London, Oct 8 : A new research has suggested that if humans do everything they can to cap emissions of greenhouse gases, they might be able to prevent more global warming, and save the planet.
According to a report in New Scientist, this is the conclusion of one of the most thorough attempts so far to look at where concrete climate policies could leave the world in terms of global warming.
If we are not so lucky, temperatures are more likely to be around 1.4 degree Celsius warmer; and if we are unlucky and do nothing to reduce our emissions, the average global temperature by century end could be as much as 7.7 degree Celsius warmer than in 1890. In its latest report, published in January 2007, the Intergovernmental Panel on Climate Change (IPCC) said the global average temperature could rise by between 1.1 degree Celsius and 6.4 degree Celsius by 2100.
The 0.5 degree Celsius to 7.7 degree Celsius estimate is more "realistic", according to Detlef van Vuuren of the Netherlands Environment Assessment Agency.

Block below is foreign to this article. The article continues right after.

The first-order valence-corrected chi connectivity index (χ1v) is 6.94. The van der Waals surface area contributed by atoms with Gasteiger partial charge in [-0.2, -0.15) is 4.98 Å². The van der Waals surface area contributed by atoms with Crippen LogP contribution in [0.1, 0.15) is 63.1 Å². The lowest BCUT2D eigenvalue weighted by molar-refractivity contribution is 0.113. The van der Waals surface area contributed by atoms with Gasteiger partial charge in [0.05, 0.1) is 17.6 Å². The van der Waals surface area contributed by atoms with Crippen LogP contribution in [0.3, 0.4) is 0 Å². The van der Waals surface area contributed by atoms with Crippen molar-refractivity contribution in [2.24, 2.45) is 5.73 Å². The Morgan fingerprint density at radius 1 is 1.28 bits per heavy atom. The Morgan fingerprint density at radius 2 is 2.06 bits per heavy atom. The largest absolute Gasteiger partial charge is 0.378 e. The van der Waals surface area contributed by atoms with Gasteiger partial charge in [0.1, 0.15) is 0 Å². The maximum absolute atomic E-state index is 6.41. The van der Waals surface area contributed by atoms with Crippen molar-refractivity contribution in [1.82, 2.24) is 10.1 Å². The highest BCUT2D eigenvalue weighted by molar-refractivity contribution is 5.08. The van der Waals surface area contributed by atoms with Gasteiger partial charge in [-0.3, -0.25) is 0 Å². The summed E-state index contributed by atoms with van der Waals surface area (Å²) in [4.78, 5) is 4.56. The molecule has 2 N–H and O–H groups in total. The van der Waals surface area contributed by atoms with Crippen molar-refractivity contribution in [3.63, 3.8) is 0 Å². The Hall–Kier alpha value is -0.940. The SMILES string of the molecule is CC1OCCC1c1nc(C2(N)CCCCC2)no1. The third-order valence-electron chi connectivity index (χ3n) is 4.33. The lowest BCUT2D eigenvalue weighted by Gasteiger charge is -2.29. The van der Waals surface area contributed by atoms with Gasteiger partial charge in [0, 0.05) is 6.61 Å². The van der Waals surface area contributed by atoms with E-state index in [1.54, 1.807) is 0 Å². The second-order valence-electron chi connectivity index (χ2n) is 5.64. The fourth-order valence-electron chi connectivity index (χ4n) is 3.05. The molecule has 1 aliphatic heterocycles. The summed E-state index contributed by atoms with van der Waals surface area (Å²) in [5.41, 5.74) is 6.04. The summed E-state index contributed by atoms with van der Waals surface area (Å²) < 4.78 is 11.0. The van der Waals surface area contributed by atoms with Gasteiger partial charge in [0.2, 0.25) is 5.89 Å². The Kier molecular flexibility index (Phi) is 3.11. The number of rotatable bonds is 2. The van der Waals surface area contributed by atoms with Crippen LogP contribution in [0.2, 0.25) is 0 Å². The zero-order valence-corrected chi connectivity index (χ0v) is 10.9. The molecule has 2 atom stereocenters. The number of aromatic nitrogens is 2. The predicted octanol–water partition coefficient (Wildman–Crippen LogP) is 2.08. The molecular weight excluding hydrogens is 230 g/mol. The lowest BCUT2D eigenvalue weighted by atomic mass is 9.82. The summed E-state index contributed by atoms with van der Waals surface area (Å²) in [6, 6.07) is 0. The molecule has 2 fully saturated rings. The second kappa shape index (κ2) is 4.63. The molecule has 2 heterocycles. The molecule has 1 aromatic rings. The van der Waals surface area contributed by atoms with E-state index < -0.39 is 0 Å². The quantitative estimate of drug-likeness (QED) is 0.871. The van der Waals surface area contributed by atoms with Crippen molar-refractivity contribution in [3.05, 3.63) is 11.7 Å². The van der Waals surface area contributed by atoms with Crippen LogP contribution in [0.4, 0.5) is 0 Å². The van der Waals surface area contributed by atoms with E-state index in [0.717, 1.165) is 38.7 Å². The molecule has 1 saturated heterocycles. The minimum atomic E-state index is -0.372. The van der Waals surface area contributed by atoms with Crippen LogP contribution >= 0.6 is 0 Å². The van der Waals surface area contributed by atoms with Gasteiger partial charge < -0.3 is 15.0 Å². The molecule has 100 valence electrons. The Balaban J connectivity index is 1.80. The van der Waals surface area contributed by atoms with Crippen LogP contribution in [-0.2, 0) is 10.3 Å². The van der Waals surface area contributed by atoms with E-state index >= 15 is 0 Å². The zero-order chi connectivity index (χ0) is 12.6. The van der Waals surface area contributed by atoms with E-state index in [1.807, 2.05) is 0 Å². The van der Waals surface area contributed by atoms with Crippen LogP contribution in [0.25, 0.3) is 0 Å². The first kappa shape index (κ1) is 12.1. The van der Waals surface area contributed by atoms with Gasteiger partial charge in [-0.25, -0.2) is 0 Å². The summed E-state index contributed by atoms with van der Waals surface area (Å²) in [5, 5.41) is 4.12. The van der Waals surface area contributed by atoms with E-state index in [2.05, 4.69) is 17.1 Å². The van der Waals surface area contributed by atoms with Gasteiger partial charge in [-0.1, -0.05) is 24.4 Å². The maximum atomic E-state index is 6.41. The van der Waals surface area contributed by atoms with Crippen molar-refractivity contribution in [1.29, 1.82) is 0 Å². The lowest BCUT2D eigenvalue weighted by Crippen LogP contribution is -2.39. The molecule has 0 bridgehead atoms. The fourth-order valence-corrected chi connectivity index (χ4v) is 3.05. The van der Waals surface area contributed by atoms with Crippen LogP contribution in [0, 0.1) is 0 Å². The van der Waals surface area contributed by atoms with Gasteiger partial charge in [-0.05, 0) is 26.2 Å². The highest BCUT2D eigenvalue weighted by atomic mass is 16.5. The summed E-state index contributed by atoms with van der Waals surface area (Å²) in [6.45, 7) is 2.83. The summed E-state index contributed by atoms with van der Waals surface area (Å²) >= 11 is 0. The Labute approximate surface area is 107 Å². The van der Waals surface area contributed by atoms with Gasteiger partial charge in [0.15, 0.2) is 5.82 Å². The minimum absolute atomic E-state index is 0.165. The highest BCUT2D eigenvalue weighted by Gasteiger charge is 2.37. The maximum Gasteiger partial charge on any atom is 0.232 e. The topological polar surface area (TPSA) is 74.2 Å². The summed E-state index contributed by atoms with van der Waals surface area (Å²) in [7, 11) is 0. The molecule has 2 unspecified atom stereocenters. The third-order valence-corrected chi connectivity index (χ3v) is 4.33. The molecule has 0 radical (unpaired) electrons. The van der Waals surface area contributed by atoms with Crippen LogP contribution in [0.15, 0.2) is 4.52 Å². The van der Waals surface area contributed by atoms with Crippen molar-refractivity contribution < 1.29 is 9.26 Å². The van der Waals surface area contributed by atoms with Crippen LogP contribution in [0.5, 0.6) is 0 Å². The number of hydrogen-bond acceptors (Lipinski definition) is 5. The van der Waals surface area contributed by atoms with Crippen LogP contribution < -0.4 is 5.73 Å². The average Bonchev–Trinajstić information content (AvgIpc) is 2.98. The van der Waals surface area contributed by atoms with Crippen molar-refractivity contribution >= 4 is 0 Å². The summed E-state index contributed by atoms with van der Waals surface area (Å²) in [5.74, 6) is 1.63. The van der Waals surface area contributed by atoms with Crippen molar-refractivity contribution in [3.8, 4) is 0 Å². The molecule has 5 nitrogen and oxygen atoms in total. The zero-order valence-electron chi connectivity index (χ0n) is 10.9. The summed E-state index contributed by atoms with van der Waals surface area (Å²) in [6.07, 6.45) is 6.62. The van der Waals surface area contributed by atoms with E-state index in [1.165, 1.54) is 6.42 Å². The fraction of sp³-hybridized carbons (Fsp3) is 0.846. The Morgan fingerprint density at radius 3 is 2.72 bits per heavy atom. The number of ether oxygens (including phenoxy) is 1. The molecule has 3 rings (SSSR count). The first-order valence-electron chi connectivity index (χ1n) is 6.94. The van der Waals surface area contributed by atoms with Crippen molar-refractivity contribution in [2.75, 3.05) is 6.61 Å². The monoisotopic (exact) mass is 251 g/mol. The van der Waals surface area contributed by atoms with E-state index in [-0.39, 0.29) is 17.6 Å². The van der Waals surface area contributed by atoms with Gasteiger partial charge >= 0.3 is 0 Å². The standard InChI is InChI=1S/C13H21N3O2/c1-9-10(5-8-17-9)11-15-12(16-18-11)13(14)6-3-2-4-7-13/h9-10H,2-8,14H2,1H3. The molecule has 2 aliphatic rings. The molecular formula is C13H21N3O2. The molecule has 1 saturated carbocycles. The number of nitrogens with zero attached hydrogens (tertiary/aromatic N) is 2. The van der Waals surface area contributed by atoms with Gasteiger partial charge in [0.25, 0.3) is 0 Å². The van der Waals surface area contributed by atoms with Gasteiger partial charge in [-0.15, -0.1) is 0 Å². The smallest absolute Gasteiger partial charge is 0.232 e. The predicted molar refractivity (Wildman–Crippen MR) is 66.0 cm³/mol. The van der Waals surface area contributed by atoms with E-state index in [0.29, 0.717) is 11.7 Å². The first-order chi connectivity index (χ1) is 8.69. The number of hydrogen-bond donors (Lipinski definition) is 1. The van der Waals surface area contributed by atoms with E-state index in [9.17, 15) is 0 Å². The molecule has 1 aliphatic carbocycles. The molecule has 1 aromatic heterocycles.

This is because, unlike the IPCC, he and colleagues have included in their models different climate policies that could be adopted over the coming century.
The "emissions scenarios" used by the IPCC do describe how the world could develop in years to come, in terms of population and economic growth.
But, they do not take into account any government initiatives - such as the Kyoto protocol - to impose emissions caps.
In theory, such initiatives should bring temperatures down.
Van Vuuren coordinated the efforts of modelling teams around the world to plug 15 policy scenarios into two simple climate change models.
The policy scenarios describe regulatory "futures" that are both technically and economically conceivable. They range from very stringent to very lax, and include things like the EU's target to reduce its emissions to 20 percent below 1990 levels by 2020.
In the most stringent ones, global emissions peak between 2020 and 2040 then drop to nothing by 2100.
In some, the land and oceans actually absorb greenhouse gasses out of the atmosphere by 2100, thanks to policies that encourage the planting of new forests and capture and store the emissions generated by burning biofuels.
These extreme scenarios lead to an average warming of 1.4 degree Celsius above pre-industrial temperatures by 2100.
"There are a number of uncertainties in our understanding of the climate," said van Vuuren. "If we turned out to be really lucky, we could see a 0.5 degree Celsius rise," he added.